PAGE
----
Outdoor cats have a fun and varied life all on their own terms. However, numerous dangers lurk outdoors. Find out here what you must pay attention to.
Outdoor access: Living situation and surroundings
The decision whether your cat should live as an indoor or outdoor cat primarily depends on your living situation: It will be almost impossible to keep an outdoor cat on the third floor of an apartment building in a urban metropolis.
A house with a garden is ideal, but a ground-floor flat with access to a terrace is also suitable. The surroundings of your home are important: Is it in a quiet neighbourhood in a rural area? Or is it close to a busy road?
Bear in mind too that a cat's territory can be large. Often owners underestimate how far their cat can travel.
A cat's territory
A cat's territory can be divided into a central and roaming area. The cat feels at home in the central area, which is where its feeding and sleeping spots are found.
A cat goes exploring and hunting in the roaming area, covering distances of a mile or more. You should keep this in mind if you allow your cat outdoor access.
It's also good to know that males normally have a larger roaming area than females. The roaming areas of several females can also overlap.
Which cats make suitable outdoor cats?
In principle, you can allow any cat outdoor access if it is fit enough. After all, climbing, chasing and running are part of day-to-day life for outdoor cats.
On the other hand, you should think twice about outdoor access if your cat is handicapped. A blind or deaf cat is not very well armed to deal with the dangers of the outside world. Even if your cat is sick or injured, you're best off leaving it indoors.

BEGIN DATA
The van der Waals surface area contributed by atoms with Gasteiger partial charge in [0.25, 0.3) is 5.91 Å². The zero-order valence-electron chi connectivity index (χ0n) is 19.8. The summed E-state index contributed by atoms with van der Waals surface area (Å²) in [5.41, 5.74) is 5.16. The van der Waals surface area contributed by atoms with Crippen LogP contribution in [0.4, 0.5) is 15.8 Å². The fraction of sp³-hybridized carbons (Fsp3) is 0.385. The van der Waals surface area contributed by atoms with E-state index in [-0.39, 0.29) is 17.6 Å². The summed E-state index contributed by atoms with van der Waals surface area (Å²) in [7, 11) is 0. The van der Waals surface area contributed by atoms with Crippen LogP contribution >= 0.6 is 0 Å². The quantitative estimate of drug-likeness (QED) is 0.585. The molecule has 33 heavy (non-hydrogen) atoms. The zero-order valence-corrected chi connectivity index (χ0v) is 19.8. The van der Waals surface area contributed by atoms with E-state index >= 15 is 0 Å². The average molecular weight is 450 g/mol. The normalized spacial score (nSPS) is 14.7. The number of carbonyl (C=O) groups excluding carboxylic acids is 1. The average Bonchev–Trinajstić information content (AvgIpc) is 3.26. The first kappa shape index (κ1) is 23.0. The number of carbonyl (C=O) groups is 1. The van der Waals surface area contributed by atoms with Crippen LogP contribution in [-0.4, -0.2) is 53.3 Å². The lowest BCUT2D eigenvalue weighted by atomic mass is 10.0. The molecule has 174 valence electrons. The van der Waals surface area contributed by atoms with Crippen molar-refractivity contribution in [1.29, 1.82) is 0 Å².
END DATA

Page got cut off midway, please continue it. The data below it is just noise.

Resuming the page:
Which cat breeds are suitable for outdoor access?
Indoor or outdoor housing is also a question of breed. Nature lovers like the Norwegian Forest Cat or Maine Coon are overjoyed with outdoor access. More active breeds like Bengal cats also enjoy being able to frolic outdoors.
In contrast, British Shorthair and Persian cats are calmer in nature and are happy with solely being kept indoors. Due to its lack of fur and sensitivity to the cold, the Sphynx is also more suitable for the indoors.
Beware that expensive pedigree cats are sometimes victims of robbery. Therefore it is preferable for them to stay at home.
On the other hand, an ordinary domestic cat from a farm or stray cat from an animal shelter normally need their freedom and shouldn't be solely kept indoors. Alternatively, you can offer them plenty of activities indoors such as tall cat towers and toys. Given you have a large enough home.
How to get an outdoor cat used to indoor living
A cat that has got a whiff of freedom will always want to go outside. If you permanently keep a former outdoor cat in your home, it will probably be very unhappy.
You should take this into account if, for instance, you plan to move from a house with a garden to a flat.